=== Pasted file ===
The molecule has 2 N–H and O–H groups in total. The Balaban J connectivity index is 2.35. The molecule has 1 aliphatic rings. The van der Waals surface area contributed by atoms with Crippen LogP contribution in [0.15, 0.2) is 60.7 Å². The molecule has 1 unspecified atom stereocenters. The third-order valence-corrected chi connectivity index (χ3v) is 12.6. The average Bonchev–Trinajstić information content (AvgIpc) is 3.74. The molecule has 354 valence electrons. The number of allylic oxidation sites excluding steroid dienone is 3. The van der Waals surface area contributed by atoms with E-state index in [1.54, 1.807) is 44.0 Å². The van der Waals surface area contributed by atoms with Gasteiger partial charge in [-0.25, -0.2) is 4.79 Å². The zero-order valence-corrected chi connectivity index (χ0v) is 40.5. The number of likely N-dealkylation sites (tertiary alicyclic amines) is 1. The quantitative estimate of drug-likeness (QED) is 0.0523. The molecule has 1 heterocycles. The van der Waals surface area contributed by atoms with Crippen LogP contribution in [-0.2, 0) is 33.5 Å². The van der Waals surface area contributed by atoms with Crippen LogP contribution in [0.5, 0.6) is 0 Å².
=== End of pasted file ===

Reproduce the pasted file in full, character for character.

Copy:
The molecule has 2 N–H and O–H groups in total. The Balaban J connectivity index is 2.35. The molecule has 1 aliphatic rings. The van der Waals surface area contributed by atoms with Crippen LogP contribution in [0.15, 0.2) is 60.7 Å². The molecule has 1 unspecified atom stereocenters. The third-order valence-corrected chi connectivity index (χ3v) is 12.6. The average Bonchev–Trinajstić information content (AvgIpc) is 3.74. The molecule has 354 valence electrons. The number of allylic oxidation sites excluding steroid dienone is 3. The van der Waals surface area contributed by atoms with E-state index in [1.54, 1.807) is 44.0 Å². The van der Waals surface area contributed by atoms with Gasteiger partial charge in [-0.25, -0.2) is 4.79 Å². The zero-order valence-corrected chi connectivity index (χ0v) is 40.5. The number of likely N-dealkylation sites (tertiary alicyclic amines) is 1. The quantitative estimate of drug-likeness (QED) is 0.0523. The molecule has 1 heterocycles. The van der Waals surface area contributed by atoms with Crippen LogP contribution in [-0.2, 0) is 33.5 Å². The van der Waals surface area contributed by atoms with Crippen LogP contribution in [0.5, 0.6) is 0 Å².